Robert Urich Biography


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Birth Name: Robert Urich
Born: 12/19/1946
Birth Place: Toronto, Ohio, USA


After enjoying a standout career as an offensive lineman at Florida State University, Urich caught the acting bug while working as an account executive at WGN-Radio in Chicago. Dismissed by the station when his boss learned he was moonlighting, he performed professionally in the Chicago area before moving to Los Angeles and making his feature debut as one of the bad cops in Michael Cimino's "Magnum Force" (1973), starring Clint Eastwood. That same year he also made his small-screen debut as a series regular in "Bob & Carol & Ted & Alice" (ABC), inspired by the 1969 feature film directed by Paul Mazursky. Though its run was brief, Urich had found his niche in TV, going on to co-star in "S.W.A.T." (ABC, 1975-76), play tennis pro Peter Campbell on ABC's "Soap" in 1977 and co-star in "Tabitha" (ABC, 1977-78) before scoring his first certifiable hit with "Vega$". After three years there and a short-lived starring turn as "Gavilan" (NBC, 1982-83), the planets lined up for him again, and he landed the title role in "Spencer: For Hire", based on the Robert B Parker detective novels.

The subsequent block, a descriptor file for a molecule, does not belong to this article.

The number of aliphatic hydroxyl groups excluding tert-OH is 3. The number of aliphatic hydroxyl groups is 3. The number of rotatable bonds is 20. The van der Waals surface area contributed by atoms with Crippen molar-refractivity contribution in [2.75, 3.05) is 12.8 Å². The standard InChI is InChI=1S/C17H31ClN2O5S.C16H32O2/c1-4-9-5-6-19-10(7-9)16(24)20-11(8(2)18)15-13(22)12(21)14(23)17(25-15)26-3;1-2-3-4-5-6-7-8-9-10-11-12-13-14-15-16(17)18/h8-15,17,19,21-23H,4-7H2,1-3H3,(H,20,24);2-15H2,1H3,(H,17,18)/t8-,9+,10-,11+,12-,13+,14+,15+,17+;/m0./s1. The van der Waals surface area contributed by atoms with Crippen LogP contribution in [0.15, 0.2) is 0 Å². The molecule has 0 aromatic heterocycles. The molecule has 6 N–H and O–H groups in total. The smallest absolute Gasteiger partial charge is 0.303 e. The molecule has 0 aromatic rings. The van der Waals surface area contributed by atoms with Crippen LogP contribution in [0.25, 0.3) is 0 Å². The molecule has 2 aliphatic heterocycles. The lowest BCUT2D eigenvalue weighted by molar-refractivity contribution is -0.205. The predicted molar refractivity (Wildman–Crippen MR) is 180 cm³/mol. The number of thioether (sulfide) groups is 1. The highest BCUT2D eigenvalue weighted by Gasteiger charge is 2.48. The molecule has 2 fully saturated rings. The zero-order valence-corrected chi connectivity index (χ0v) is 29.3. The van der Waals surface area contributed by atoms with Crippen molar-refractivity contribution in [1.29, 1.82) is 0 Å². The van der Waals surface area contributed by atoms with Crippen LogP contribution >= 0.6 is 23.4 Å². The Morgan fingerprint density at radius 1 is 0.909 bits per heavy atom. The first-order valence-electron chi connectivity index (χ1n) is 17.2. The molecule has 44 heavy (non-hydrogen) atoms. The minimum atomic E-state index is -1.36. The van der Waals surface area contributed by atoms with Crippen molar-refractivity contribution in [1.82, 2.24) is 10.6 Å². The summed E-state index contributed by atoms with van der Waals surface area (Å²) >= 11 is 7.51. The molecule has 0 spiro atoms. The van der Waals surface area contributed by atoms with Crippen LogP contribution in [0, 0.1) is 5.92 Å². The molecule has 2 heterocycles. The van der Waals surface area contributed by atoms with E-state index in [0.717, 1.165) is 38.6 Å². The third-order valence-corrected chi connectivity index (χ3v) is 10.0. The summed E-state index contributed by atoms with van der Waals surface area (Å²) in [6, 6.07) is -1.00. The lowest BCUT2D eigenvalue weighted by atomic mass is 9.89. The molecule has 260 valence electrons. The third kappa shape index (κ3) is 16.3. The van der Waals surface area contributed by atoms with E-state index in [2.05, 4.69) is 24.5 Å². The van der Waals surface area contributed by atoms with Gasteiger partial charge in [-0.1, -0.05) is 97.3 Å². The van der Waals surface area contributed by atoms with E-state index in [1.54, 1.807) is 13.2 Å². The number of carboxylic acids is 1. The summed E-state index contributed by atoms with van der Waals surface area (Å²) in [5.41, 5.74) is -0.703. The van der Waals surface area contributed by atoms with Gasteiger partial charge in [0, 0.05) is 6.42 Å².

In addition to starring in the features "Endangered Species" (1982), "The Ice Pirates" (1984) and "Turk 182!" (1985), Urich has had major roles in well over 30 miniseries and TV-movies, perhaps most notably in the Emmy-winning "Lonesome Dove" (CBS, 1989), which established his Western persona and led to his casting as "The Lazarus Man". He also appeared in a final salute to the Cold War, the miniseries "Amerika" (ABC, 1987), and the true-crime drama "Blind Faith" (NBC, 1990), as well as co-starring opposite Faye Dunaway in the short-lived CBS sitcom "It Had to Be You" (1993). Urich hosted "National Geographic Explorer" on the Turner Broadcasting System (TBS) from 1991-1994, earning both an Emmy and a CableACE Award for his efforts. Following his bout with cancer, he hosted ABC's short-lived medical anthology "Vital Signs" and the 13-part PBS documentary series "Boatworks" (both 1997). He was back in the saddle as Captain of "The Love Boat: The Next Wave" (UPN, 1998-99), moving past Harry Morgan as the actor with the most regular series roles (12),




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